Your Idea Machine by William C. Martell (Bluebook series #1 of 16)
by Beverly Nault
Stuck on what to write next? Not sure if your idea is worth the 110 pages and hours of time it will take to flesh it out? Your dialog dragging? The first in the Bluebook series, William Martell’s Your Idea Machine may be just the tool you’re looking for.
Idea Machine and its companions are only around fifty pages but hold a lot of bang for the bucks. Reflecting on his experience as a produced screenwriter Martell explains how to evaluate whether your ideas are relevant or uninteresting, overdone or fresh. Instead of dismissing weaker ones, though, he shows how to come up with ways to tweak for a new take. Good for general story themes or concepts, the book’s also helpful in coming up with ways to make dialog and scenes snappier.
At the end of each chapter, Martell assigns exercises on brainstorming either the general concept or deeper into making a dull scene or dialog fresh, unpredictable, or twisty. He uses many examples from well-known films to illustrate what works and what doesn’t.
But wait! Martell cautions that the balance between unique and universal must be handled well. “If an idea is unique, but no one can relate to it it’s not a great idea. If an idea is universal, but we’ve seen it a million times before, it’s not a great idea.” (From chapter 2, “Killer Concepts”).
The right idea goes deeper than just the concepts, themes, or twists on genre, and Martell digs into conflicts, whether to chase trends, how trends begin and end and how to determine if your screenplay is high concept or budget, mainstream, or arty. In the chapter titled “Martell’s Story Creation Method,” he shares how he comes up with ideas that studios are likely to be interested in for spec sales or assignments.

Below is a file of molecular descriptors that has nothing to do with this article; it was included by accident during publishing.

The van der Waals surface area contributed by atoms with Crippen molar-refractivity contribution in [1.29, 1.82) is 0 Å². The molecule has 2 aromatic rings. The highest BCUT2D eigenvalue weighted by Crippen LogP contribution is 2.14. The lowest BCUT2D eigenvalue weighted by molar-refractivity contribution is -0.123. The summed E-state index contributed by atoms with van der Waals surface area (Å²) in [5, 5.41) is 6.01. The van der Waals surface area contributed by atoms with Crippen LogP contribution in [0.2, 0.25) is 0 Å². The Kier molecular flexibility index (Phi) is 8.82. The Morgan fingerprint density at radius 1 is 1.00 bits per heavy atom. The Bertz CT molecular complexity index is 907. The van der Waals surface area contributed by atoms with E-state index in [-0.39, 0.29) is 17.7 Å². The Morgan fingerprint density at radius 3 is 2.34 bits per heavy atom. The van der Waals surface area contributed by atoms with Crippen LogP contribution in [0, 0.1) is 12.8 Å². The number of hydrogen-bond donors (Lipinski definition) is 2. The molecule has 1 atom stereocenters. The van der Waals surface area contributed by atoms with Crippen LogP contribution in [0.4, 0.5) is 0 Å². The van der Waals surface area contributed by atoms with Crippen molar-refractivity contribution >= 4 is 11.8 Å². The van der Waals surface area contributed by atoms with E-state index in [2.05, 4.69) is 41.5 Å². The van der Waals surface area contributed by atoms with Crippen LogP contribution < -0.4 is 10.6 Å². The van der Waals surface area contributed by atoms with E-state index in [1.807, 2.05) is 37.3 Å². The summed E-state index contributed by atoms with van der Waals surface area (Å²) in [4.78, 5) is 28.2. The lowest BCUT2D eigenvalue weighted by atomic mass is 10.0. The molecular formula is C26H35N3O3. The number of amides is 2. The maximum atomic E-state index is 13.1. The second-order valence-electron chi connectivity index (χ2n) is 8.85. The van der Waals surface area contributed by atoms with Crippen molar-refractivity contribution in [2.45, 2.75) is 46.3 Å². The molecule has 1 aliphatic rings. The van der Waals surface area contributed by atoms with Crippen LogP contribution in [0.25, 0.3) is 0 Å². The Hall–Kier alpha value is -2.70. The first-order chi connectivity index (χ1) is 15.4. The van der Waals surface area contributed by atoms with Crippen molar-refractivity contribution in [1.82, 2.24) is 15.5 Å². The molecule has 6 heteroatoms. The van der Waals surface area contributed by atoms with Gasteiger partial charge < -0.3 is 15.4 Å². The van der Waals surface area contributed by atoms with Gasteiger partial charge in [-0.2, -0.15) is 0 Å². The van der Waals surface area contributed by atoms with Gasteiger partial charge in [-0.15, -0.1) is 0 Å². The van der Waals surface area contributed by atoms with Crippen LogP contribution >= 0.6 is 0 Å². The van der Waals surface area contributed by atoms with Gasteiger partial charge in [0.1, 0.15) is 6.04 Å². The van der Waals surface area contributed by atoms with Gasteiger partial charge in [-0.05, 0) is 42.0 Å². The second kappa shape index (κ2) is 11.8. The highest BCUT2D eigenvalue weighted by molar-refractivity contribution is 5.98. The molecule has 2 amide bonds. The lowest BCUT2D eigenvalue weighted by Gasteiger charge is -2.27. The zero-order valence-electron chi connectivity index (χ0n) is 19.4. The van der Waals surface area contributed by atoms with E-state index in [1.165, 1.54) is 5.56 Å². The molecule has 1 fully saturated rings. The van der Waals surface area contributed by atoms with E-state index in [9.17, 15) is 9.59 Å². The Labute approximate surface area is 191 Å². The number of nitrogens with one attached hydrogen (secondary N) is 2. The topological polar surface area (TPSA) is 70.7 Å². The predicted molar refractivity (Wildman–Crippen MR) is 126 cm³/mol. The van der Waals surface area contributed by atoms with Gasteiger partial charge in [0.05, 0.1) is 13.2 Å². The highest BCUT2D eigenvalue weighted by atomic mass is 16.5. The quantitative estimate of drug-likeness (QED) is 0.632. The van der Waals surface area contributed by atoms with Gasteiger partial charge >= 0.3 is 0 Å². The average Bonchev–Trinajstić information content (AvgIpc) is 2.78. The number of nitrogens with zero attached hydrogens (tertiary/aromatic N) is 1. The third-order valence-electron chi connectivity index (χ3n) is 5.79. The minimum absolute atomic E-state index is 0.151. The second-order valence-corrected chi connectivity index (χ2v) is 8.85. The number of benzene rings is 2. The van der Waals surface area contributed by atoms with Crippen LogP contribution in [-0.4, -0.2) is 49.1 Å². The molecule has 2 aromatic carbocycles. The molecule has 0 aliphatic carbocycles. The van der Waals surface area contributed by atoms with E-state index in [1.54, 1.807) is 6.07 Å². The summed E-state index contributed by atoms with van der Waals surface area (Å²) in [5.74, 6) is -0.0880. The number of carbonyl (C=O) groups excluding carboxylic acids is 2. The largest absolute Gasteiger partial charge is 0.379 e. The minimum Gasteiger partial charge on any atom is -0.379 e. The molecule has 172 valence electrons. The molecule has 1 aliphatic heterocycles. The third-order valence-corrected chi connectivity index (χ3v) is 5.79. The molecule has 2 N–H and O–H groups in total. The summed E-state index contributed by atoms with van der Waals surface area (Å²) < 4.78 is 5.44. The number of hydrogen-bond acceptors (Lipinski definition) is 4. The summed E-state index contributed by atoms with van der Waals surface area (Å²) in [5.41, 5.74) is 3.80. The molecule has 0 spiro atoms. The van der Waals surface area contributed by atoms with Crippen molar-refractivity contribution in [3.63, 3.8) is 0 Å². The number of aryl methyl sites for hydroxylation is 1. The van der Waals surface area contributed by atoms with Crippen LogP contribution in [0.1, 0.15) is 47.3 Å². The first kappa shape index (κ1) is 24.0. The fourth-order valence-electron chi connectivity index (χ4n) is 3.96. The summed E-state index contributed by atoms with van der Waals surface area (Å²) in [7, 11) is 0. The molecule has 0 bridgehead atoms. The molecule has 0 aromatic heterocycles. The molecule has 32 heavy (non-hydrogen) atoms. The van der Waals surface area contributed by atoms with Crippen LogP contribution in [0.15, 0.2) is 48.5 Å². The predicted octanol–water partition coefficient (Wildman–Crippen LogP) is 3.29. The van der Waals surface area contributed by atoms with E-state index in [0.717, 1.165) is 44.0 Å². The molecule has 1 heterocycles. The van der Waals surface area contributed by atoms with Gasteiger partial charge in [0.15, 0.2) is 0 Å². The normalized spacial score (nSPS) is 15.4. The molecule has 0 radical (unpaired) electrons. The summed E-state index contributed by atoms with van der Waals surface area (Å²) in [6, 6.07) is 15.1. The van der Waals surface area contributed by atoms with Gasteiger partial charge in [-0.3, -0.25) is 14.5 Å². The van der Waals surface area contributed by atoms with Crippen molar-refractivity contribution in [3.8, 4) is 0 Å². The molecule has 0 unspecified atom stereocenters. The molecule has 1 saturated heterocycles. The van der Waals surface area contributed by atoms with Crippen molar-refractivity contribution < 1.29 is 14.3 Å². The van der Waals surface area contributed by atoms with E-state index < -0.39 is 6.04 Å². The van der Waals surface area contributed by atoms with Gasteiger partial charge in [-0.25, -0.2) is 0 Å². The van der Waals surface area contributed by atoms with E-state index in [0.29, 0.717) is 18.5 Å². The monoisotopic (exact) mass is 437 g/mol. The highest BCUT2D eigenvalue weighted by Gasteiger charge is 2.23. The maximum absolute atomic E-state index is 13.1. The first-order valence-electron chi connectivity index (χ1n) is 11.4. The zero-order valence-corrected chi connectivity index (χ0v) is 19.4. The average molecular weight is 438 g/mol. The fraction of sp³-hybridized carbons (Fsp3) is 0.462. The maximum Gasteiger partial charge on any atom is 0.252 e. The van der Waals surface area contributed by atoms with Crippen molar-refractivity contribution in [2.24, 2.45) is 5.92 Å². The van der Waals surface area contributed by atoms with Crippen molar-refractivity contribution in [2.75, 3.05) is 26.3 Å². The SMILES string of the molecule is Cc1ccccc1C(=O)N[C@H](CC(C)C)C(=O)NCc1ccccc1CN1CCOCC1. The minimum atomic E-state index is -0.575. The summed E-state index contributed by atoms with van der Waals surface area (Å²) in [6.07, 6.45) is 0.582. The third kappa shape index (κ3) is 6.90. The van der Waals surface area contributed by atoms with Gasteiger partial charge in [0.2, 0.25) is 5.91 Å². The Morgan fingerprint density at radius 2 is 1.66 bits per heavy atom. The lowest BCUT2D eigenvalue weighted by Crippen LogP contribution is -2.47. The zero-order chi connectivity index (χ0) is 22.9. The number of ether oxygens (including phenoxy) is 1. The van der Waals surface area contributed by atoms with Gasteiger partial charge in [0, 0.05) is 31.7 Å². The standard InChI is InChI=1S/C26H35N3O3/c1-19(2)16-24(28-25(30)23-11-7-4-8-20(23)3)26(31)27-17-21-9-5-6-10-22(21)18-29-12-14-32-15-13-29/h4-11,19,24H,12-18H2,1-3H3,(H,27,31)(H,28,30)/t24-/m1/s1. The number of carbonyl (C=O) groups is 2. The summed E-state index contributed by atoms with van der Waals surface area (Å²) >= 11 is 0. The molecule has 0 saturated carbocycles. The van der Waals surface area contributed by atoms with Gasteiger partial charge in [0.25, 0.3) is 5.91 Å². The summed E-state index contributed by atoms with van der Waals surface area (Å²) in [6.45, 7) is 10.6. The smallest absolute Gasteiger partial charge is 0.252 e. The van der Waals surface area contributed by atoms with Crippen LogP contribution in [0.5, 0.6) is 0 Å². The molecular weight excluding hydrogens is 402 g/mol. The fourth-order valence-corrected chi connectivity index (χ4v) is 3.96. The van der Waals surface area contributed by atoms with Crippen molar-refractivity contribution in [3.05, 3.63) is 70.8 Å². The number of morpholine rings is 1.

Written in a pithy style that’s easy to follow, Martell’s advice comes across as genuine, as if you’re with him in his favorite coffee shop, or in a hands-on workshop. My editor’s eye caught several typos, but not so many I threw the book against the wall. My kindle thanked me for that. I’ve already downloaded his Grand Finale Bluebook, which is also proving to be helpful.
From Amazon: “William C. Martell has written nineteen produced films (2022), including three HBO World Premieres, two Showtime Originals, two MOWs for USA Network, and a whole bunch of CineMax Originals (which is what happens when an HBO movie goes really, really wrong).”
Martell has an active presence on social media where he gives advice and insights, and breaks down screenplays’, directors’, and actors’ performances on his blog sex in a submarine
About Beverly Nault: Beverly Nault was a technical writer for an aerospace software company before she began writing creatively for publication. In 2011, her first novel, Fresh Start Summer, and memoir Lessons from the Mountain, What I Learned from Erin Walton, written with actor Mary McDonough, both released. Since then, Bev’s had ten novels and several short stories published. She’s been a freelance editor for fiction and non-fiction writers, a first reader for a literary agency, and staff acquisitions editor for the literary journal, Eastern Iowa Review. Bev lives in Mesa with her husband Gary where she dabbles in tennis, and excels at spoiling their three grandchildren.